Eight innings. Zero runs. One walk. Four hits. Thirteen strikeouts.
That was the stat line for the Red Sox’ new ace on Thursday afternoon in their 4-1 extra innings win over the Blue Jays in Toronto.
He didn’t get the W because the offense couldn’t score for him once again but he was absolutely dominant, throwing 78 percent of his pitches for strikes (80 strikes, 22 balls). The highlight came when he struck out the side in the seventh inning on 10 pitches.
Chris Sale has been one of the elite pitchers in Major League Baseball for eight years now. Virtually unhittable when he’s at his best, and he’s almost always at his best.
Chris Sale has also never won a Cy Young Award, despite being one of the top six finalists five times. Why?
He’s never been on a playoff team.
The 28 year-old lefty has made a living putting up Cy Young worthy numbers on a team that has been historically awful at making the postseason and has only seen October baseball once since it’s World Series win in 2005.
Two current Red Sox pitchers have won a Cy Young, and it doesn’t take an expert to realize that neither of them are as good as Sale. They just happen to have played on better teams.
Now he’s on a team that has won three World Series titles in the last 13 years, is coming off a division title, and is overflowing with young talent.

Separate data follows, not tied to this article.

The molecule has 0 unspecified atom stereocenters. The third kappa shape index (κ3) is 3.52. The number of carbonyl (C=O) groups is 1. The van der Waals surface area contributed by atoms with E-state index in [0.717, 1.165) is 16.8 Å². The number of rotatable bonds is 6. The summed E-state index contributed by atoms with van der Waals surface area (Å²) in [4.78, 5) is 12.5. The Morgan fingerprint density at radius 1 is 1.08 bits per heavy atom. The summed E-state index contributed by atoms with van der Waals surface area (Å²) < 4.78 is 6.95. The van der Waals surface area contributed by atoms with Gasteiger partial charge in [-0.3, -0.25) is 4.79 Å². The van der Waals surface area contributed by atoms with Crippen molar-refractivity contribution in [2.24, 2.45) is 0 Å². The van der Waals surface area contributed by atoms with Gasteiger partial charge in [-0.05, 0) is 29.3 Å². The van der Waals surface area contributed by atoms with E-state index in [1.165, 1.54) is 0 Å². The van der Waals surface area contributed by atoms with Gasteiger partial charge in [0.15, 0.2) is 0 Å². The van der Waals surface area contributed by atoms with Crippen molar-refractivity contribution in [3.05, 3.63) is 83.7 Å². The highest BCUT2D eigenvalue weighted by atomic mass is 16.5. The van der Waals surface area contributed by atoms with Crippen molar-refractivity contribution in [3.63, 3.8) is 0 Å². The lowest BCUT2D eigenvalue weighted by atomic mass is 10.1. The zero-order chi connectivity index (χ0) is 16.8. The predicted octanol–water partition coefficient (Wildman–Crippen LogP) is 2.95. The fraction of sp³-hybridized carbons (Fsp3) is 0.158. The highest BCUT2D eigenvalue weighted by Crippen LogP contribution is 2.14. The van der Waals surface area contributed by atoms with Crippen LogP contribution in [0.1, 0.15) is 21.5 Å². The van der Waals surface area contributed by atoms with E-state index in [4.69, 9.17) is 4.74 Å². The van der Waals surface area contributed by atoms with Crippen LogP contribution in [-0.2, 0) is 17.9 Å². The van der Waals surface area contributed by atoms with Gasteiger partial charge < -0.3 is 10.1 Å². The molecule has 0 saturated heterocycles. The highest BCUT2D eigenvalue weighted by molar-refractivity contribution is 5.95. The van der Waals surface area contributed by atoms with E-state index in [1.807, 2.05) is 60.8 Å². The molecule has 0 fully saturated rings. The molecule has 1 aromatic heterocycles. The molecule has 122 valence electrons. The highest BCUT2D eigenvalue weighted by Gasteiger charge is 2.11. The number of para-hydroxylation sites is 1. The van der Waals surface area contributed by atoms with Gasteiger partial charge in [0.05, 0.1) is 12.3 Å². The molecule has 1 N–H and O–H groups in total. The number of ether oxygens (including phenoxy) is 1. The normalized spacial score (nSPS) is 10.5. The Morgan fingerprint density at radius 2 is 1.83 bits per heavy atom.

This is his time. Chris Sale is the new undisputed leader of the Red Sox’ pitching staff and he knows it. He knows that if he can help this team get back to the top of the AL East by being the best pitcher he can be, the Cy Young will be his come October. Then he can finally display his talents in the postseason, which is something he needs to add to his legacy.
The fact that this guy has never pitched in a playoff game is a shame, because he has all the characteristics of someone who is built for October. Sox fans are already falling in love with him for his competitive fire and attacking mindset that David Price and Rick Porcello seem to lack. I’m not saying that those guys can’t be successful in the playoffs behind Sale, but you need your number one guy to have an edge to him.
That edge has been apparent through Sale’s first four starts this year. The only thing he’s been missing is support from the Red Sox’ offense. He’s only 1-1, although he’s pitched more than well enough to win all four times he’s taken the mound. His 0.91 ERA can back that up.
As usual, Chris Sale is looking like the type of pitcher that hitters are terrified to face. But now that he has an actual team around him, he’s clearly on a mission to prove just how great he can be.
Follow Jack Bardsley on Twitter @BostonsBigFour